Fans riding high from Jennifer Egan’s critically acclaimed The Keep have much to look forward to in her new novel, A Visit from the Goon Squad, which turns away from the neo-gothic and mind-bending while retaining the unexpected humor and postmodern breadth of her earlier work.
At the book’s start, we drop in on the lives of Bennie Salazar, an aging record executive, and Sasha, his aimless, kleptomaniac assistant. Sasha goes on a mediocre online date, while Bennie brings his nine-year-old son to see a band he has signed but knows he can’t break out. Then the narrative takes an unexpected turn, making great leaps in time and location to show us not only how these characters got to be the way they are (and flashing forward to what they will ultimately become), but the ways in which the ancillary players in their lives have touched and connected them. We meet Scotty, Bennie’s former bandmate from the Bay Area punk scene; Lou, the group’s self-destructive mentor who takes his children and young girlfriend on a trip to Africa; Rob, Sasha’s suicidal college friend who struggles with his own identity in the Internet’s early days; and Alex, Sasha’s date from the opening chapter, who goes on to see a world in which technology and music intertwine in surprising, though not implausible ways.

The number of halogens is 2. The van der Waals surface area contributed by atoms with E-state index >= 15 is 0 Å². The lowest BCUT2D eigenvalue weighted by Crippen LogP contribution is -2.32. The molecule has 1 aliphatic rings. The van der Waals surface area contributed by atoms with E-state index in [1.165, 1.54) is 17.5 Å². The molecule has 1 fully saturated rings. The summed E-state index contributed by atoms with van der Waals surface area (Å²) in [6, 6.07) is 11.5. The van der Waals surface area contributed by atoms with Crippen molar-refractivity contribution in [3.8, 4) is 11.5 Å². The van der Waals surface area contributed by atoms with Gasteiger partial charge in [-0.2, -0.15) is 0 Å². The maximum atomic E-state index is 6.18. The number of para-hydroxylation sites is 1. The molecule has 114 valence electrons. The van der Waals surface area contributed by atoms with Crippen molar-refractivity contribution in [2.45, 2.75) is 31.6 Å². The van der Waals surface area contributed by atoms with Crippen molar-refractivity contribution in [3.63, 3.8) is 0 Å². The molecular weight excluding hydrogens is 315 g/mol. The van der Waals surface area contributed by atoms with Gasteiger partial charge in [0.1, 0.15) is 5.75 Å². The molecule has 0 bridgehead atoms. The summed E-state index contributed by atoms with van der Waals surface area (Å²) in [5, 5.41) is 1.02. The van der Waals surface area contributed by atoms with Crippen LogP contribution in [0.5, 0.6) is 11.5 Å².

Chapters jump from first to third person, from heavily footnoted magazine articles to PowerPoint presentations, yet Egan’s scope remains simultaneously manic and highly controlled. Indeed, one gets the sense that she knows so much about her characters’ lives that she had the luxury of curating only the choicest moments for our reading pleasure, the result of which is a series of pastiches that deftly and lyrically illustrates the ways people and culture change, yet stay remarkably the same.